Frederic Skinner was born in a small Pennsylvania town.
His father was an attorney and his mother a housewife.
His family life was described as old-fashioned and hard
received his Bachelor's degree in English in hopes of becoming
a writer. He wrote for the school paper but saw himself
as an outsider, being an atheist in a religious school, and
often criticized the school and its beliefs. After
graduation, he continued with his hopes of being a
writer and worked for a newspaper, eventually moving to Greenwich
Village in New York City.
later returned to his life as a student and completed his
Master's degree in 1931 from Harvard, and his Doctorate a year
later, both in the field of psychology. He married that
same year and had two children, one of whom became famous, or
perhaps infamous, as the baby raised in an artificial
environment known as an 'air crib.'
1945, he became the chairman of the psychology department at
Indiana University and left to teach at Harvard three years
later, where he spent the remainder of his career.
Although he never became the writer he had dreamt of, he did
write several books and hundreds of articles on behavior
theory, reinforcement, and Learning Theory. Today he is
known as one of the most published psychologists.
biggest criticism of psychological thought was against the
growing following of Sigmund Freud. Skinner believed
that examining the unconscious or hidden motives of human
beings was a waste of time, for the only thing worth
researching was outward behaviors. It was this core
belief that led him to reject most of the theories prominent
in the field of psychology.
such as self-actualization and striving to reach one's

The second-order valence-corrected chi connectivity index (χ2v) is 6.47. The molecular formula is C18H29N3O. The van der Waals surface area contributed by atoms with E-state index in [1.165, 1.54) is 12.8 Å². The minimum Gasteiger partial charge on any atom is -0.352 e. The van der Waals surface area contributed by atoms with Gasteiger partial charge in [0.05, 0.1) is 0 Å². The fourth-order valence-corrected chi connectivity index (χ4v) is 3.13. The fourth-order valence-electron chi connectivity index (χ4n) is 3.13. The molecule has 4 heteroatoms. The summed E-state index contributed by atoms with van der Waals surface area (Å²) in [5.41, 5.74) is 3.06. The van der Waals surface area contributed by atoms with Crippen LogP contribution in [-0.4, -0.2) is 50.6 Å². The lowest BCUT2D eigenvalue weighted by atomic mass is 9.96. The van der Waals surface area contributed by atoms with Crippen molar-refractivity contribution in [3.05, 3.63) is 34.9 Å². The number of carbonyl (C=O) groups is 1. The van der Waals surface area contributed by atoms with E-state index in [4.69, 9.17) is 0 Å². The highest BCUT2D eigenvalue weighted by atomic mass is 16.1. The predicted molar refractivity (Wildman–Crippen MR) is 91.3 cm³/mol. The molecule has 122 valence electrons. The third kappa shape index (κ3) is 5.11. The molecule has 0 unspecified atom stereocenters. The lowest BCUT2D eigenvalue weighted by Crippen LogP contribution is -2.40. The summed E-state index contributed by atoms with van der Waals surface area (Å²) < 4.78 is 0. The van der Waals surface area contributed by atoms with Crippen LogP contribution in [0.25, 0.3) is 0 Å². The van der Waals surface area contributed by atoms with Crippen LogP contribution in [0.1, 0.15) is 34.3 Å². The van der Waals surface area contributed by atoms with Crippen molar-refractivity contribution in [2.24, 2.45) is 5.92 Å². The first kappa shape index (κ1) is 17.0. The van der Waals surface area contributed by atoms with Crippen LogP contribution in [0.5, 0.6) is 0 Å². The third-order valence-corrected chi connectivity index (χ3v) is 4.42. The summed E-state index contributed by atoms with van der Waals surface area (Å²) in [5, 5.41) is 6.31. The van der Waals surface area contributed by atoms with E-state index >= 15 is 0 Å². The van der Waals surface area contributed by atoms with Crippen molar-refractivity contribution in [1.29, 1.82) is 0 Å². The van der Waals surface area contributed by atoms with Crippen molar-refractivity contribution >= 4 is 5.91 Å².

potential, such as the belief held by humanists was rejected
due to the inability to research such an abstract idea.
The idea of inner drives such as Freud's Id, Ego, and Superego
were seen as preposterous. And the defense mechanisms,
archetypes, and drives merely gave theoretical names to ideas
that are poorly understood and likely nonexistent.
Skinner focused on observable behaviors and spent the majority
of his professional career refining his theories of
reinforcement. He believed that personality develops,
that our behavior responds only because of external
events. In other words, we are the way we are because we
were rewarded for being that way. It is this belief that
discounts emotions, thoughts, and even human freedom of
got most of his criticism due to his belief that through
rewards and punishments, we could design the perfect Utopia. His most famous and most controversial books, Walden
II and Beyond Freedom and Dignity, described his
theory of behavioral determinism despite the protests and criticism from religious
leaders and others. In 1990, Skinner died from leukemia
but is known world wide, with the likes of Sigmund Freud, as a
forefather in modern day psychology.